The Military Intelligence Service (MIS) took part in much of the action in the Asiatic-Pacific Theater during World War II. The MIS Nisei accompanied every major Army and Marine unit in the US Armed Forces as well as units of Allied nations, including Australia, New Zealand, Great Britain, India and China. The MIS Nisei also worked in intelligence centers in the United States, Australia and India.
The MIS participated in the following operations during and after the Pacific war. Campaigns with their corresponding battles and actions are listed below in chronological order.1 Also included is key information on the initial deployment of the MIS linguists, the translation of the Z-Plan document, and the occupation efforts in Japan.
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- Deployment to the South Pacific, Australia, and Alaska: May-June 1942
- Aleutian Islands, June 3, 1942 - August 24, 1943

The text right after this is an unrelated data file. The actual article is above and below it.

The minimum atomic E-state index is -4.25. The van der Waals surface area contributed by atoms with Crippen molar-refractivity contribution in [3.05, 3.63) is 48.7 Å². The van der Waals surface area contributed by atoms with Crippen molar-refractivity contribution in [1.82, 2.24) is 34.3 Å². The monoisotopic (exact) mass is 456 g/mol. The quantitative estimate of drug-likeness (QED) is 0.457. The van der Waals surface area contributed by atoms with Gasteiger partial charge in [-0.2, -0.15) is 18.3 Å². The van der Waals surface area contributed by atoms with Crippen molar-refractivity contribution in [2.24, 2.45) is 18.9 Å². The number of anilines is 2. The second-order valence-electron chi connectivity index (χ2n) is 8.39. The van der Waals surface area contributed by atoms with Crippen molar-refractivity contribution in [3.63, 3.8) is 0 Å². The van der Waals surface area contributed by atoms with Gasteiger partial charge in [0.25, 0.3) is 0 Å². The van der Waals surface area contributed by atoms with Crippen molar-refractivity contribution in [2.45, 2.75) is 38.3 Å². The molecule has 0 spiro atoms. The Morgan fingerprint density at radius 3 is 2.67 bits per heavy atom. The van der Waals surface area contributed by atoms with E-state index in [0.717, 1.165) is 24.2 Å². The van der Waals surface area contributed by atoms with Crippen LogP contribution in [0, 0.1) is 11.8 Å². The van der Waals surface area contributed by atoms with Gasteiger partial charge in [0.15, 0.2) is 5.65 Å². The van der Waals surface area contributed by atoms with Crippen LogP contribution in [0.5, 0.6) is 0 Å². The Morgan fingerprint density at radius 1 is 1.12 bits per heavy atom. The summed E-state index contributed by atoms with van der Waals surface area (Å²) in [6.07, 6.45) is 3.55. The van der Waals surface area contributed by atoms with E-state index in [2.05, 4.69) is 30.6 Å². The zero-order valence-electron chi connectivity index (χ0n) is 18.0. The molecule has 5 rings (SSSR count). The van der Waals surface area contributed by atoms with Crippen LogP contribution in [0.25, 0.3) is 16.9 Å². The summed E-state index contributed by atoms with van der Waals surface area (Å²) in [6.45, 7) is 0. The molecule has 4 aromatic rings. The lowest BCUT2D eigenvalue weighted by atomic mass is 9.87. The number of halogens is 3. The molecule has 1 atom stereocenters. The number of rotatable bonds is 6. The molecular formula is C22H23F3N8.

- Guadalcanal, August 7, 1942 - February 21, 1943
- New Guinea Campaign, January 24, 1943 to December 31, 1944
- Northern Solomons, February 22, 1943 - November 21, 1944
- Western Pacific, June 15, 1944 - September 2, 1945
- Translation of the Z-Plan and the Battle of the Philippine Sea
- The Marianas: Saipan, Tinian, and Guam
- Campaigns in the Philippines (Various), April 1944 - July 1945
- Volcano and Ryukyus Islands, January - July 1945
In addition to the campaigns listed above, the MIS Nisei were sent in to numerous other operations as needed throughout the Asiatic-Pacific Theater. The length of their involvement would range from a few weeks to several months. The number of soldiers would also vary from a single individual to a team of ten or more. The various campaigns in which they were involved include: Central Pacific (December 7, 1941 - December 6, 1943), Japan Air Offensive (April 17, 1942 - September 2, 1945), Papua (July 23, 1942 - January 23, 1943), Bismarck Archipelago (December 15, 1943 - November 27, 1944), and Eastern Mandates (January 31 - June 14, 1944).
1The dates reflected are the actual campaign dates according to the US Army Center of Military History. The precise dates for the involvement of MIS linguists during these campaigns is difficult to determine.